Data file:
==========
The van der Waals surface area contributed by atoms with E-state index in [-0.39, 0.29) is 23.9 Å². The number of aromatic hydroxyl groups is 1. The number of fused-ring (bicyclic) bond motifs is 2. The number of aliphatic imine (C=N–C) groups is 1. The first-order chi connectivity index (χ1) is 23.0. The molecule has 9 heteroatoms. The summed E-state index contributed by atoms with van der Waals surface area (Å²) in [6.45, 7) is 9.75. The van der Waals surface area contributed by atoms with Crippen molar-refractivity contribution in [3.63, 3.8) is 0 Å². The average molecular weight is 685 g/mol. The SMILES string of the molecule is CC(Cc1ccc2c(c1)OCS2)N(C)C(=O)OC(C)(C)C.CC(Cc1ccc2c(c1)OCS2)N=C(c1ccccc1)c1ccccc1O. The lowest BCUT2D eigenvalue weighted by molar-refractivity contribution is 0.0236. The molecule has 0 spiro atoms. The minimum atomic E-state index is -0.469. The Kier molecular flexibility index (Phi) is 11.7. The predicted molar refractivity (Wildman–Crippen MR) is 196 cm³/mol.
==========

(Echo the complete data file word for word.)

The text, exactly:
The van der Waals surface area contributed by atoms with E-state index in [-0.39, 0.29) is 23.9 Å². The number of aromatic hydroxyl groups is 1. The number of fused-ring (bicyclic) bond motifs is 2. The number of aliphatic imine (C=N–C) groups is 1. The first-order chi connectivity index (χ1) is 23.0. The molecule has 9 heteroatoms. The summed E-state index contributed by atoms with van der Waals surface area (Å²) in [6.45, 7) is 9.75. The van der Waals surface area contributed by atoms with Crippen molar-refractivity contribution in [3.63, 3.8) is 0 Å². The average molecular weight is 685 g/mol. The SMILES string of the molecule is CC(Cc1ccc2c(c1)OCS2)N(C)C(=O)OC(C)(C)C.CC(Cc1ccc2c(c1)OCS2)N=C(c1ccccc1)c1ccccc1O. The lowest BCUT2D eigenvalue weighted by molar-refractivity contribution is 0.0236. The molecule has 0 spiro atoms. The minimum atomic E-state index is -0.469. The Kier molecular flexibility index (Phi) is 11.7. The predicted molar refractivity (Wildman–Crippen MR) is 196 cm³/mol.